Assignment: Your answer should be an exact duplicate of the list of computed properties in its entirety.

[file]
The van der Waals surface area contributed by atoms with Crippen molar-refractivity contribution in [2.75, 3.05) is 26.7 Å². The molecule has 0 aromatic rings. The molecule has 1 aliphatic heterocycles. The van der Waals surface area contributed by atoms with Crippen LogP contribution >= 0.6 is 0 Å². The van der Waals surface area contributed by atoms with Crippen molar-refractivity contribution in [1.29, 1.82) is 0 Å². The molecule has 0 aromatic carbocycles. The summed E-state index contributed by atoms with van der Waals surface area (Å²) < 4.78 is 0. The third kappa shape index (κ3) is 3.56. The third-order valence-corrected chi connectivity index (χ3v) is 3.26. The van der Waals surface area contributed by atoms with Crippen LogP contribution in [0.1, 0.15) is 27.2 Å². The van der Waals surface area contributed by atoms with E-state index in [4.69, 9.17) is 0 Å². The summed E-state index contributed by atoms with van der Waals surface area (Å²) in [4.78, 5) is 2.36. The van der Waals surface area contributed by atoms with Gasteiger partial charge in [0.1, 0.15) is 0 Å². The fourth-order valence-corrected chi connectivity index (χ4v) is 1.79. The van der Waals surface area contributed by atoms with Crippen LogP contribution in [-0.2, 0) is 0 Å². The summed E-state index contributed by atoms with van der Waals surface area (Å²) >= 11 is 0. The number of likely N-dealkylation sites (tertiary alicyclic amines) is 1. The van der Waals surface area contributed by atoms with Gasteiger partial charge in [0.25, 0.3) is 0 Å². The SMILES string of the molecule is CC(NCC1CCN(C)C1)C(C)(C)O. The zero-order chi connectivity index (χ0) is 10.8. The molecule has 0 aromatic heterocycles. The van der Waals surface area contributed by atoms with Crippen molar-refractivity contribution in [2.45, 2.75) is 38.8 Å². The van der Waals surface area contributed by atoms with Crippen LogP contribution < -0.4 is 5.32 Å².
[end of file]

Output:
The van der Waals surface area contributed by atoms with Crippen molar-refractivity contribution in [2.75, 3.05) is 26.7 Å². The molecule has 0 aromatic rings. The molecule has 1 aliphatic heterocycles. The van der Waals surface area contributed by atoms with Crippen LogP contribution >= 0.6 is 0 Å². The van der Waals surface area contributed by atoms with Crippen molar-refractivity contribution in [1.29, 1.82) is 0 Å². The molecule has 0 aromatic carbocycles. The summed E-state index contributed by atoms with van der Waals surface area (Å²) < 4.78 is 0. The third kappa shape index (κ3) is 3.56. The third-order valence-corrected chi connectivity index (χ3v) is 3.26. The van der Waals surface area contributed by atoms with Crippen LogP contribution in [0.1, 0.15) is 27.2 Å². The van der Waals surface area contributed by atoms with E-state index in [4.69, 9.17) is 0 Å². The summed E-state index contributed by atoms with van der Waals surface area (Å²) in [4.78, 5) is 2.36. The van der Waals surface area contributed by atoms with Gasteiger partial charge in [0.1, 0.15) is 0 Å². The fourth-order valence-corrected chi connectivity index (χ4v) is 1.79. The van der Waals surface area contributed by atoms with Crippen LogP contribution in [-0.2, 0) is 0 Å². The summed E-state index contributed by atoms with van der Waals surface area (Å²) >= 11 is 0. The number of likely N-dealkylation sites (tertiary alicyclic amines) is 1. The van der Waals surface area contributed by atoms with Gasteiger partial charge in [0.25, 0.3) is 0 Å². The SMILES string of the molecule is CC(NCC1CCN(C)C1)C(C)(C)O. The zero-order chi connectivity index (χ0) is 10.8. The molecule has 0 aromatic heterocycles. The van der Waals surface area contributed by atoms with Crippen molar-refractivity contribution in [2.45, 2.75) is 38.8 Å². The van der Waals surface area contributed by atoms with Crippen LogP contribution < -0.4 is 5.32 Å².